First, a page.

When discussing Scotch, there are so many questions. What is the meaning of blended Scotch? Why are some Scotches “Whiskys,” while others are “Whiskey”? I sought to lay a few of these questions to rest in mid-March when focus fell on popular Johnnie Walker, a top-selling blended whisky. Here are a few of those discoveries.
Lesson 2: The Johnnies
To begin, definitions for Single Malt Scotch and Blended Whisky were provided. Single Malts require (a) distillation in a single, Scottish distillery, (b) creation through pot still only, and (c) exclusive use of malted barley. Blended Whiskys, on the other hand, may (a) contain both grain (i.e. wheat, rye, barley) whiskys and malts, and (b) may be sourced from numerous distilleries.
Historically, John Walker opened his grocery store in 1820 in Ayrshire, a coastal village along the Northern Channel shores of southern Scotland. There, he sold “Walker’s Kilmarnock Whisky,” a product so popular that it urged along his success. Later, in 1856, when he started to ail, he passed his business to son Alexander, a man whose mastery of the art of tea-blending afforded his instinct for blending area Scotches to create new, tasty blends like his “Old Highland Whisky.” This was so successful that Alexander began searching new, British markets to whom to offer the product. Once established in these markets, British drinkers bought bottle after bottle, and Alexander – more successful than his father – christened his whisky “Johnnie Walker Blended Whisky,” celebrating its success by allowing extra Johnnie Walker to be stocked on store shelves with the alteration of its bottle to its current, square shape.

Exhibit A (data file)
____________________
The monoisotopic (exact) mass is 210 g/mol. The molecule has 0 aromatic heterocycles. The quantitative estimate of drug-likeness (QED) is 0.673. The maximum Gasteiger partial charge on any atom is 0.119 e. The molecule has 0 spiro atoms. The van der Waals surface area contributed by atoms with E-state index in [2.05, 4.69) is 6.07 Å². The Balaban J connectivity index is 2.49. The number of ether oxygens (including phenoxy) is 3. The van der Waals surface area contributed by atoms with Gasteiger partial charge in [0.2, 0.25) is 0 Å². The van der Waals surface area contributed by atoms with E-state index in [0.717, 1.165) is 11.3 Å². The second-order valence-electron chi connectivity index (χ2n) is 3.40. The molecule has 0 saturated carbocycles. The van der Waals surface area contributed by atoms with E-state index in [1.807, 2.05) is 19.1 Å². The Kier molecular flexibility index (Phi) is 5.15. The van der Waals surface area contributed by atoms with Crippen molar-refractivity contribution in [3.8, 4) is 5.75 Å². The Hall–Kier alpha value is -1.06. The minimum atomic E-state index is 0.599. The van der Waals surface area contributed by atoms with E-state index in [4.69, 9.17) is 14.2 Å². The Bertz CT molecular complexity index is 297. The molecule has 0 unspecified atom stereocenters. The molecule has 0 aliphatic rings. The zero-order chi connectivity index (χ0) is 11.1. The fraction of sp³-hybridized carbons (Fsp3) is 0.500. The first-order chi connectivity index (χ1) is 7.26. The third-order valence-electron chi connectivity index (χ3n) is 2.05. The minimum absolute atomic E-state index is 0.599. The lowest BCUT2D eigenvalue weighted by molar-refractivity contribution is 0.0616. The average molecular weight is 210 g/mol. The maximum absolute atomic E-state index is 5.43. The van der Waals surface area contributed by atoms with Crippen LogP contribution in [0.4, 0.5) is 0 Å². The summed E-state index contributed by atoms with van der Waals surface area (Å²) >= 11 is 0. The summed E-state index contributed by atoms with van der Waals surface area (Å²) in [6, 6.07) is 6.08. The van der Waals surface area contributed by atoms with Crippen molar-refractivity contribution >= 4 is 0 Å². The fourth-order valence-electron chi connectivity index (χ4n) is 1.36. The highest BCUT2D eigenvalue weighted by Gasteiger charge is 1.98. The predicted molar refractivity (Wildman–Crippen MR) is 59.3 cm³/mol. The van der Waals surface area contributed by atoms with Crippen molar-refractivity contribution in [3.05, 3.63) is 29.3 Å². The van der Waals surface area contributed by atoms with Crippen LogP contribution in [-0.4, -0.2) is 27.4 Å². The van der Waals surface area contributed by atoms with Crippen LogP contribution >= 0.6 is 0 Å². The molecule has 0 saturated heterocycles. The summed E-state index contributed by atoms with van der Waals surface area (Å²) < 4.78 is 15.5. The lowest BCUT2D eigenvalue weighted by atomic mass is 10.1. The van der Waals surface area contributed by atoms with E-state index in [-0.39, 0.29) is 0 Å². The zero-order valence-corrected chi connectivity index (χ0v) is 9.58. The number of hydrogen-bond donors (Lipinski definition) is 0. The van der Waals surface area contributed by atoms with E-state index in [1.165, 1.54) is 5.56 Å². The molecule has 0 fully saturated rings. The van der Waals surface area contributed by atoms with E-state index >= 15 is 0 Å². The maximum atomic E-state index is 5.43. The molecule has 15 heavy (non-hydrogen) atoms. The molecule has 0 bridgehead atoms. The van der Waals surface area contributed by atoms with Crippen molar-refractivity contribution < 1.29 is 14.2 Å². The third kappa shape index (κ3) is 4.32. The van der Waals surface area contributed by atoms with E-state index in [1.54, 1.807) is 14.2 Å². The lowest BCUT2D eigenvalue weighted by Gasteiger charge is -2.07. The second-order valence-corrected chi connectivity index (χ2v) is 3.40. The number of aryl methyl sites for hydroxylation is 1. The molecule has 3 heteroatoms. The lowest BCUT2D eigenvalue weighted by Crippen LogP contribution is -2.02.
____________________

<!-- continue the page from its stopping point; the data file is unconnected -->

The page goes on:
Johnnie Walker Blended Whisky has since had many owners. Currently, British company Diageo directs the enterprise, offering iconic Johnnie Walker in differently labeled bottles. Tasted were:
(1) Red – Best enjoyed with a mixer like soda or water
(2) Black, 12-year old (13.35/ shot) – Twelve-year-old scotch being the youngest in this blend, whiskys from the Islands, Highlands, and Speyside are present. Tasty, it is a true “Training Wheels” Scotch, a bit of peat, and enough caramel and honey to win many over.
3) Platinum, 18-yr old (31.00/shot) – Eighteen-year-old whisky being the youngest in this blend, it drinks very well. A lot of honey and caramel and a pleasant finish.
(4) Gold Reserve (31.00- shot, 18-yr also) – Platinum’s silent cousin, it offers a bit of understated peach on the nose and then follows through with a kick of peat on its finish.